First, the good news: North Carolina’s air quality is better now than it was a decade ago. That’s due in part to more stringent federal and state regulations on electric utilities and coal-fired power plants.
Now the bad news: An estimated 115 people in the state die from ozone-related illnesses annually, according to a new report from the American Thoracic Society. Ozone is created when sunlight reacts with nitrogen oxide and volatile organic compounds. The major sources of these ozone-producing pollutants are emissions from industrial facilities and electric utilities, motor vehicle exhaust, gasoline vapors, and chemical solvents, according to the EPA.
Today and yesterday, ozone levels have increased from green to yellow (moderate) in half of the 41 counties in North Carolina regions that report air quality data.
Ozone is not the only threat to the state’s air quality. Earlier this year, the state’s Environmental Management Commission approved new, less-frequent emission reporting requirements for low-level polluters. However, the cumulative effects of these emissions could degrade air quality in low-income and minority communities. These are the same places where polluting industries tend to congregate, and where rates of asthma and other respiratory illnesses are higher than in wealthier neighborhoods.
And Gov. Pat McCrory announced earlier this month that North Carolina is joining 23 other states in challenging the Obama administration’s Clean Power Plan. They allege that it it’s an unconstitutional application of the federal Clean Air Act, passed during the Nixon administration. The Supreme Court granted a stay to the plan’s implementation while a federal circuit court in Washington, D.C., reviews it.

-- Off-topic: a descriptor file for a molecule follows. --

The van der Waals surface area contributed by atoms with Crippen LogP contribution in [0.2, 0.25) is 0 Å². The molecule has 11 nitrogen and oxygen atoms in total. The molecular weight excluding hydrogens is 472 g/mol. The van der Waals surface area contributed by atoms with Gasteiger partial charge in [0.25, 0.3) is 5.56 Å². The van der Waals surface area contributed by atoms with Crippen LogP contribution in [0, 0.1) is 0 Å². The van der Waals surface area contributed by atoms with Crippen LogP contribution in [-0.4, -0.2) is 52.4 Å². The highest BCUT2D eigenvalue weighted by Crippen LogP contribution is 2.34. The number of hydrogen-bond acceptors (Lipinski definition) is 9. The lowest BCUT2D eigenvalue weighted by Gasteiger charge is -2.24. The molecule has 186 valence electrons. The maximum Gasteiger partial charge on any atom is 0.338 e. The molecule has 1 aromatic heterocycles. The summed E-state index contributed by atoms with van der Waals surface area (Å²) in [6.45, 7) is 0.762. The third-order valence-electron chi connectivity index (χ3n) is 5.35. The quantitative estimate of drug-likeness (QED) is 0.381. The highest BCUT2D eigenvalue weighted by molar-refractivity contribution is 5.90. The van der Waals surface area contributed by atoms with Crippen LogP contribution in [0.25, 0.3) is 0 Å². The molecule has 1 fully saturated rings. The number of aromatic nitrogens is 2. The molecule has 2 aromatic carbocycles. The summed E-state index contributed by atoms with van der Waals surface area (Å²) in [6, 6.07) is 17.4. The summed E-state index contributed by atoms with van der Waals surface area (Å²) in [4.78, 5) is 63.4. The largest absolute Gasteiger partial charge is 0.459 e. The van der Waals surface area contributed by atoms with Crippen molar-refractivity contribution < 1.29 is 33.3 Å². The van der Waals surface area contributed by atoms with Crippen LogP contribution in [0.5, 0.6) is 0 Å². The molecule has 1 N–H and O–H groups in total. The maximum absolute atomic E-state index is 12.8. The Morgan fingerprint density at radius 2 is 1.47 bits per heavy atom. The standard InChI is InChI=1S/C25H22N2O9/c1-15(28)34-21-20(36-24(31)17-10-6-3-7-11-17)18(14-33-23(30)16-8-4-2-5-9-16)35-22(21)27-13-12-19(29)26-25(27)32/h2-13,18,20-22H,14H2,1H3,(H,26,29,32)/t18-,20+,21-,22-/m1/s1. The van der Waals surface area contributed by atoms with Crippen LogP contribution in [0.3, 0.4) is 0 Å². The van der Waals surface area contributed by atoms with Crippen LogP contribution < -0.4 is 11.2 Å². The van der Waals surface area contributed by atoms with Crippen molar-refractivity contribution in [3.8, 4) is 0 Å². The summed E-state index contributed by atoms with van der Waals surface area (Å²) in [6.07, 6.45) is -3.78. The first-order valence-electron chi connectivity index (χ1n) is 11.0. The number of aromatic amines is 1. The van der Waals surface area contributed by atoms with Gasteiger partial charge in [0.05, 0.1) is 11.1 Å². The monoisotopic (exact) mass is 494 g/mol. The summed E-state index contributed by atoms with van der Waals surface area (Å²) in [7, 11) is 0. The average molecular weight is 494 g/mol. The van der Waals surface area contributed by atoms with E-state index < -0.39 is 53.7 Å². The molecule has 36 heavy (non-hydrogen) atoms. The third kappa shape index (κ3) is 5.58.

President Obama proposed the Clean Power Plan a year ago. It would require power plants that burn coal to reduce their carbon dioxide emissions. Those emissions, along with methane, are a major contributor to climate change.
Even though states can select their own measures to meet new emissions standards, at least through 2029, McCrory has called the plan “federal overreach.” And many states that oppose the Clean Power Plan, including North Carolina, already are burning less coal, according to The Washington Post. Had the plan been enacted, states would have been required to submit an final compliance plan — or an initial one with a request for an extension — by next week.
However, the plan has been delayed by the court case. Oral arguments are scheduled to begin in September before the federal court. A decision could come as early as late this year or in early 2017.